• Your validation report for “Evaluation of the microbial lethality of a (b)(4) system for Salmonella inactivation in fennel,” dated November 24, 2022, concluded that “results obtained during in-plant validation trials confirmed that the evaluated system can achieve, in the tested conditions, a minimum (b)(4) reduction for the surrogate microorganism and for Salmonella by correlation on organic fennel seeds and for other products of the group (b)(4).” However, you stated that the “worst-case product of this group was identified as the organic fennel Seed (product #14), which presents the highest fat content and the highest protein content.” ASTA’s guidance states that water activity and density may have the greatest impact on the survival of Salmonella (see “Guidance on Science-Based Groupings to Optimize Validation of Spice Process Controls,” pg. 10). When selecting the representative worst-case spice, consideration should be given to the parameters of most importance to the treatment method. For example, if the product is being irradiated, then density may be the most important parameter, while water activity may be more relevant to a thermal process. Therefore, it would be appropriate to select the product with the highest density and lowest water activity as the worst-case product (see “Guidance on Science-Based Groupings to Optimize Validation of Spice Process Controls,” pg. 11). In “Table 3: Group (b)(4) product specifications” of your validation report, fennel seed is listed with the lowest density in group (b)(4) with a density of 44, while hawthorn berry has the highest density of 422 in group (b)(4). In addition, inconsistent moisture levels for fennel seed are listed in the validation report. In Table 3, which was used to select the product to validate, the moisture level of fennel seed is listed as (b)(4), while in “Table 4: Product specifications,” the fennel seed product used for validation is listed as having moisture content (pre-process) at 3.9-7.3%. It is not clear why the moisture content levels of fennel seed are different. Overall, your firm’s validation study for group (b)(4) does not provide sufficient science-based rationale for your identification of the worst-case product.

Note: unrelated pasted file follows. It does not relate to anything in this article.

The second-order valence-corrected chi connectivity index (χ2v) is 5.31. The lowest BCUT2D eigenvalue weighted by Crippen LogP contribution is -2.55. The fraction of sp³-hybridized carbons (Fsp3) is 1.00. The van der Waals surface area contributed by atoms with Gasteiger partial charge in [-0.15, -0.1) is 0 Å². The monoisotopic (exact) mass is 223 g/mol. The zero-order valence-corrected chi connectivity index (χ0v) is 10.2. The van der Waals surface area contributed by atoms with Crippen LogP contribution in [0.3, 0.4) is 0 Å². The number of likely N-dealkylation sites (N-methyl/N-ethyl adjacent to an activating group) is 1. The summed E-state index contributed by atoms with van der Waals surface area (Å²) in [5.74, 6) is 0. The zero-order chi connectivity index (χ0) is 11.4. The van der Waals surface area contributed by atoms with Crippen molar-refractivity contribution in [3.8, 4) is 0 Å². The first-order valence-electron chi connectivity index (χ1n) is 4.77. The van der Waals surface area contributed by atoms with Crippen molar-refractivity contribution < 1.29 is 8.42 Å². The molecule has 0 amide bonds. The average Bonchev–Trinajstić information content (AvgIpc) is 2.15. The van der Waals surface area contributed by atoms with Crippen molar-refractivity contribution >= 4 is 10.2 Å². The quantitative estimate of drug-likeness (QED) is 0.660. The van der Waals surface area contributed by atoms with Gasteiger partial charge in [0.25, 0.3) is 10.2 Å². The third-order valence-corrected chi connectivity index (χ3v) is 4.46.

2. You did not implement your written corrective action procedures that must be taken if preventive controls are not properly implemented, as required by 21 CFR 117.150(a)(1). Specifically, your Food Safety Plan SOP-403, dated 3/18/2022, at the “(b)(4)” preventive control lists critical limits of “(b)(4) for (b)(4) total in (b)(4) for (b)(4) total in (b)(4)” to control the “Microbiological” hazard. Your Quality Manager stated the critical limit which applied to Organic Oregano Leaf Ground and Powder was not less than (b)(4) for (b)(4) total in (b)(4). You monitor this critical limit through your (b)(4) temperature/time recording system. The corrective actions listed at this preventive control are "check shows time/temp is below critical limits, product must be isolated to the last good check and tagged. Isolated product will be re-run with the corrected settings."

However, you processed Organic Oregano Leaf Ground and Powder, lots OREO-1302392MR-GR-938J and OREO-1302392MR-PW- 938J on 4/4/2022, 4/5/2022, 4/6/2022 and 4/7/2022, below the critical limits listed in your food safety plan. The data logger from your (b)(4) temperature/time recording system showed the following deviations from the temperature critical limit during the following production runs, in some instances reading between (b)(4):

  • On 4/4/2022 the temperature was less than (b)(4) in (b)(4) from 5:37 to 5:39 PM.
  • On 4/4/2022 the temperature was less than (b)(4) in (b)(4) from 5:39 to 5:40 PM.
  • On 4/5/2022 the temperature was less than (b)(4) in (b)(4) and (b)(4) from 6:46 to 7:30 PM.
  • On 4/6/2022 the temperature was less than (b)(4) in (b)(4) from 11:42 to 11:48 AM.
  • On 4/6/2022 the temperature was less than (b)(4) in (b)(4) from 11:42 to 11:50 AM.
  • On 4/7/2022 the temperature was less than (b)(4) in (b)(4) from 9:04 to 9:06 AM.